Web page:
Finland’s resistance is weakened by the level of household debt and the rise in wage-related costs in the corporate sector. Falling housing prices and the weaker employment outlook could encourage households to save, in which case consumption growth would be weaker than forecast. The negative impact on employment would start to be seen fairly soon, particularly if export demand was believed to be weakened on a long-term basis.
The general government surplus will begin to decline rapidly after the end of 2008 due to the termination of the cyclical upswing, cuts in taxation and the growth in expenditure pressures that can be expected to begin in a couple of years as a consequence of demographic ageing."
Last year while most economist were positive and confident, including Erkki Liikanen, I was not. That's exactly at that time, I created this blog, as too much wrong messages and disinformation were sent to the common people.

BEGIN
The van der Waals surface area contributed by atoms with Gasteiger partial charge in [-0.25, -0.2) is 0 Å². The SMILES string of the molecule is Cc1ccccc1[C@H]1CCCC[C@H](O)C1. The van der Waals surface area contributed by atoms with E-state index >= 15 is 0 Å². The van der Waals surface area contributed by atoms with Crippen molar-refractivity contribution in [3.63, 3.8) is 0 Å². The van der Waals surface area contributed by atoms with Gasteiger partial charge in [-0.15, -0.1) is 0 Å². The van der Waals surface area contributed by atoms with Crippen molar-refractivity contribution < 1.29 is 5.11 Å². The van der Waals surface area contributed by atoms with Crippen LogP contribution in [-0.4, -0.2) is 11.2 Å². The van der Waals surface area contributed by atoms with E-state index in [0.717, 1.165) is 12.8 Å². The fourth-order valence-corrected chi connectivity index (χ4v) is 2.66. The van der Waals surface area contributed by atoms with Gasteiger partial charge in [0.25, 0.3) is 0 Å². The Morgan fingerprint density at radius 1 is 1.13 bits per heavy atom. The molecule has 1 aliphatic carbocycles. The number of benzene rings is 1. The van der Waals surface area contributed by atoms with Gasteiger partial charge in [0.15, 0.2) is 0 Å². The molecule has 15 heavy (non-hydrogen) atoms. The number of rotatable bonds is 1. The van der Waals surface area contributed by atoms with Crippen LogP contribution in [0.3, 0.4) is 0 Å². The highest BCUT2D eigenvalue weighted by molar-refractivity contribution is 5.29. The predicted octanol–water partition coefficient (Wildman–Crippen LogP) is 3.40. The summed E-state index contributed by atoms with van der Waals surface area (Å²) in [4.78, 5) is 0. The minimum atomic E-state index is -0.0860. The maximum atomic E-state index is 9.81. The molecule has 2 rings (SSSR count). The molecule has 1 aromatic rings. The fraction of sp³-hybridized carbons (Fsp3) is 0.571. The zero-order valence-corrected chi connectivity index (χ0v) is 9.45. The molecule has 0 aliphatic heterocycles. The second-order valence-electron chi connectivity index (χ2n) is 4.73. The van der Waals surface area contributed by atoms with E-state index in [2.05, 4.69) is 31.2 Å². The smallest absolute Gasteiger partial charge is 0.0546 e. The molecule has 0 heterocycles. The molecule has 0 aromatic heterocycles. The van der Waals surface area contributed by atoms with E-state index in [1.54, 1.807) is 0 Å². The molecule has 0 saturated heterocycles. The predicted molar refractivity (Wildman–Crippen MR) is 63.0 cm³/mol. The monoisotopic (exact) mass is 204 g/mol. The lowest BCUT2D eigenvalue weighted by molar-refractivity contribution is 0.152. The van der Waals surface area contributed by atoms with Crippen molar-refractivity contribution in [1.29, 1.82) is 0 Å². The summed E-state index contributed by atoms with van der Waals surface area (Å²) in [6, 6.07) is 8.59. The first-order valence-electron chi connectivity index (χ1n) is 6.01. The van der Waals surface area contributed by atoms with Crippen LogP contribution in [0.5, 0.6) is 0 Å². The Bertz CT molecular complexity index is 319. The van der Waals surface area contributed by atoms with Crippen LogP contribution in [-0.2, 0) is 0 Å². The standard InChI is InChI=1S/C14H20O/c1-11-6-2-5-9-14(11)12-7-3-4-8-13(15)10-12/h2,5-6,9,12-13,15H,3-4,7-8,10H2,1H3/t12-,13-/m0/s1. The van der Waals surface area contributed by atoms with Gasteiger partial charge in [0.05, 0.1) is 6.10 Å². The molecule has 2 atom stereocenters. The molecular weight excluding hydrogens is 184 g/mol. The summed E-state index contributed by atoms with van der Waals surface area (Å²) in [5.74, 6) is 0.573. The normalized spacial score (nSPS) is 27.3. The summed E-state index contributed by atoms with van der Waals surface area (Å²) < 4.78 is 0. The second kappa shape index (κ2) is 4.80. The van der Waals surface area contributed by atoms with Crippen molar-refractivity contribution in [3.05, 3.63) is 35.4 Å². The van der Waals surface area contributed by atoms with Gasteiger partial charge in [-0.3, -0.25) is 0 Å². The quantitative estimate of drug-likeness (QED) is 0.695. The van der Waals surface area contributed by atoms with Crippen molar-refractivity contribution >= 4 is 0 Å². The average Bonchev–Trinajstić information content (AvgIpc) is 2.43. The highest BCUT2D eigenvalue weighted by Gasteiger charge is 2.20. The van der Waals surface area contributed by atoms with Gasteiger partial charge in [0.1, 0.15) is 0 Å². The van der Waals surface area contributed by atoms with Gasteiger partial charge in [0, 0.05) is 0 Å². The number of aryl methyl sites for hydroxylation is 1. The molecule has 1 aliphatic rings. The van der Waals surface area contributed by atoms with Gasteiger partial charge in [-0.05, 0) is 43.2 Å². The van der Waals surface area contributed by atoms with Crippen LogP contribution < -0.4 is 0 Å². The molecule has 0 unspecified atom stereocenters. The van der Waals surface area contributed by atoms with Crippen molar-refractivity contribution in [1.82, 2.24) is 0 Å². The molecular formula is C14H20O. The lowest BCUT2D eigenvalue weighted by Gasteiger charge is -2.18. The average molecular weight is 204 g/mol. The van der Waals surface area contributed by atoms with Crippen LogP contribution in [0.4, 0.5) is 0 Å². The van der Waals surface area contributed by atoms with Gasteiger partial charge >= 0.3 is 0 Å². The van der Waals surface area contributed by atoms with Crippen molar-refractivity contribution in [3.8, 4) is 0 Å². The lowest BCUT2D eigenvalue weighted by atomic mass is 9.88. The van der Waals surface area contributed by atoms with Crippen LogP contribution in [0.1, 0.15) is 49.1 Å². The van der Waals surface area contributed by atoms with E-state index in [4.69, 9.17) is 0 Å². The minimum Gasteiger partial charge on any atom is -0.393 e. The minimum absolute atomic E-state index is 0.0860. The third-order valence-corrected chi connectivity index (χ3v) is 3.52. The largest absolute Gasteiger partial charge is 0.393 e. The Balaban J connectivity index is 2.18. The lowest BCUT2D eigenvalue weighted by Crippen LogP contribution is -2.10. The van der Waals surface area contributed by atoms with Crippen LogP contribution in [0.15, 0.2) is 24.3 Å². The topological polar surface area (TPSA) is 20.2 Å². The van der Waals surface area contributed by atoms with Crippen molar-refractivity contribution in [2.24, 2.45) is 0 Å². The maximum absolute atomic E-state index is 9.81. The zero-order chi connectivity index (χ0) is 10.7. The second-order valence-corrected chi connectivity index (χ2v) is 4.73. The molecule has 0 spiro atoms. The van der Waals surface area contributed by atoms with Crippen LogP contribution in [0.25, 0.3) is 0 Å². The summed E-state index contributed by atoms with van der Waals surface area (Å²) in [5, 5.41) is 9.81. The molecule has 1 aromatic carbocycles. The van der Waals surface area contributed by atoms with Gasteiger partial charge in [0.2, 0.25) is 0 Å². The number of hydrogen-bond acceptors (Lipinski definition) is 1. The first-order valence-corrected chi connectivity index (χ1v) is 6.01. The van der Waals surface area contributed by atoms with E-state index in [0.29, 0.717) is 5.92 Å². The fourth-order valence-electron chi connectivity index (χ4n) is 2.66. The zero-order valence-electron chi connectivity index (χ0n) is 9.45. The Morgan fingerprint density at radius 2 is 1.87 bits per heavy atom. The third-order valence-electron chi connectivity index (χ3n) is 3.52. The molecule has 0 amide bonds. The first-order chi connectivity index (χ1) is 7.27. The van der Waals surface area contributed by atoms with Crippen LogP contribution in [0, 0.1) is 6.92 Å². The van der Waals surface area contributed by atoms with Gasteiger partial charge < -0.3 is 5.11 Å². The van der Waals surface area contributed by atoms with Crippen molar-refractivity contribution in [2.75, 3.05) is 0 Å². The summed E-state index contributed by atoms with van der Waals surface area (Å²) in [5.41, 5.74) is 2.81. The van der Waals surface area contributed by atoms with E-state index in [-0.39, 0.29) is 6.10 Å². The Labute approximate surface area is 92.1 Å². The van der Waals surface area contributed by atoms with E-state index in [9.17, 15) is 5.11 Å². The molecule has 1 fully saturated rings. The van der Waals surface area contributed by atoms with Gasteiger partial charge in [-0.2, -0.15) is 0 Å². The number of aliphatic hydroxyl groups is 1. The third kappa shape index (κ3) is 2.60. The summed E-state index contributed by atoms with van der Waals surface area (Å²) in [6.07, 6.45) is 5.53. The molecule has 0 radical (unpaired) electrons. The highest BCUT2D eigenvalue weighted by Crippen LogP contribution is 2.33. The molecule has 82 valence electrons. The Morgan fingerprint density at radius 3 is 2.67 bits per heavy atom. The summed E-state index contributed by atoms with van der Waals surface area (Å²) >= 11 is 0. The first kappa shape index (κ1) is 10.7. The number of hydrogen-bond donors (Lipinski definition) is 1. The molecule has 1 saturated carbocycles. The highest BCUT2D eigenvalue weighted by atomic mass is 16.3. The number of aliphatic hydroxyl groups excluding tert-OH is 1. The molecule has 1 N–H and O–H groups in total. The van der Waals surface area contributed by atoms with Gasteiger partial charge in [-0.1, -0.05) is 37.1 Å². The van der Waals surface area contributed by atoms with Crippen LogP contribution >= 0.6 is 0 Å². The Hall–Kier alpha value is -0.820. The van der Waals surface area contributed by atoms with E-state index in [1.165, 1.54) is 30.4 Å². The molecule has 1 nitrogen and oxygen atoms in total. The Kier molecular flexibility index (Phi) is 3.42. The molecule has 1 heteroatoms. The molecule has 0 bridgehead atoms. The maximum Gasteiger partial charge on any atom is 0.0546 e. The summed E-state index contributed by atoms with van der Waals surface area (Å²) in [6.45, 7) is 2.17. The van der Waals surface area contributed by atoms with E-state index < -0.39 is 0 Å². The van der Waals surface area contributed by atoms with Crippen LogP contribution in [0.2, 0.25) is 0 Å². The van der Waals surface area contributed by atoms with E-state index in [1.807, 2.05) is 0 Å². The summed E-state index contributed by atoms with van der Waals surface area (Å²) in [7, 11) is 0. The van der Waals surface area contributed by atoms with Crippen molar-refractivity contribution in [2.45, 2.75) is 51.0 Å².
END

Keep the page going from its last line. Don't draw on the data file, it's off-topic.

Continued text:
I decided to highlight critical informations the reader should aware of. The importance the credit crisis, the false asumption of decoupling and the fall of emerging markets and their impact on the global economy
The assumption were mainly driven by one main component: CREDIT and its related DEBT EXCESSES.
Too much debt were taken while interest rates were too low, a policy mistake that is now costing the world its stability, send oil price to the roof and overheating emerging markets.
It distorted all asset prices as too much liquidity, amid fraud and greed, were flooding the world markets.
Should the U.S. fall into a recession it will have a ripple effect on the world economies. The first hit will be China, major exporter to the US and Europe. Europe is already sharply slowing, with Spain and Ireland collapsing... And as a domino, more economies will fall into recession forcing the ECB to cut rate drastically to a point where it will create the next bubble, not in real estate, ...